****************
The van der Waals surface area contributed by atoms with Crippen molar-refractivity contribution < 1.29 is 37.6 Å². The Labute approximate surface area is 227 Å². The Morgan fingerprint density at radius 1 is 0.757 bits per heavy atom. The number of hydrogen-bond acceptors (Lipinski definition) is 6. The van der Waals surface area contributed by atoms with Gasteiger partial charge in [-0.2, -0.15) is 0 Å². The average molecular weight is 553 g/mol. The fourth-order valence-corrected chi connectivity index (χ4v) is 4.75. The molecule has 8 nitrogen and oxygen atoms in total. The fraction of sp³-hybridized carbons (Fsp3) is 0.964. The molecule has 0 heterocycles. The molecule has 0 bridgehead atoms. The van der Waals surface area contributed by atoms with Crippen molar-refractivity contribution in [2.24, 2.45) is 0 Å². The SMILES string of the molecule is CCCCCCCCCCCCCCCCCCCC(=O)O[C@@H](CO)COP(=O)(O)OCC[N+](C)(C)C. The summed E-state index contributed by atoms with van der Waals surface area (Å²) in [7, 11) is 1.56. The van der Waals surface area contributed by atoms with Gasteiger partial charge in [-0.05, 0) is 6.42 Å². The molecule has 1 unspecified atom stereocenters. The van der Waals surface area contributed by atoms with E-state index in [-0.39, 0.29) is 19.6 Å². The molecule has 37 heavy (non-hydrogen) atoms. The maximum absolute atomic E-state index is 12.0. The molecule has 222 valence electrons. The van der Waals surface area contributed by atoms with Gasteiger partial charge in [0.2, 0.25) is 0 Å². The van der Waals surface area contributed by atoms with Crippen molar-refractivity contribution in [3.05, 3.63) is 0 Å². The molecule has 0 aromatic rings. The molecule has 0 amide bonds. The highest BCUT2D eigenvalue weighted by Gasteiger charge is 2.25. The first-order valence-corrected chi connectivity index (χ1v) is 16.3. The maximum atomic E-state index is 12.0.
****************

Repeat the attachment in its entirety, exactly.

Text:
The van der Waals surface area contributed by atoms with Crippen molar-refractivity contribution < 1.29 is 37.6 Å². The Labute approximate surface area is 227 Å². The Morgan fingerprint density at radius 1 is 0.757 bits per heavy atom. The number of hydrogen-bond acceptors (Lipinski definition) is 6. The van der Waals surface area contributed by atoms with Gasteiger partial charge in [-0.2, -0.15) is 0 Å². The average molecular weight is 553 g/mol. The fourth-order valence-corrected chi connectivity index (χ4v) is 4.75. The molecule has 8 nitrogen and oxygen atoms in total. The fraction of sp³-hybridized carbons (Fsp3) is 0.964. The molecule has 0 heterocycles. The molecule has 0 bridgehead atoms. The van der Waals surface area contributed by atoms with Crippen molar-refractivity contribution in [2.24, 2.45) is 0 Å². The SMILES string of the molecule is CCCCCCCCCCCCCCCCCCCC(=O)O[C@@H](CO)COP(=O)(O)OCC[N+](C)(C)C. The summed E-state index contributed by atoms with van der Waals surface area (Å²) in [7, 11) is 1.56. The van der Waals surface area contributed by atoms with Gasteiger partial charge in [-0.05, 0) is 6.42 Å². The molecule has 1 unspecified atom stereocenters. The van der Waals surface area contributed by atoms with E-state index in [-0.39, 0.29) is 19.6 Å². The molecule has 37 heavy (non-hydrogen) atoms. The maximum absolute atomic E-state index is 12.0. The molecule has 222 valence electrons. The van der Waals surface area contributed by atoms with Gasteiger partial charge in [0.2, 0.25) is 0 Å². The van der Waals surface area contributed by atoms with Crippen molar-refractivity contribution in [3.05, 3.63) is 0 Å². The molecule has 0 aromatic rings. The molecule has 0 amide bonds. The highest BCUT2D eigenvalue weighted by Gasteiger charge is 2.25. The first-order valence-corrected chi connectivity index (χ1v) is 16.3. The maximum atomic E-state index is 12.0.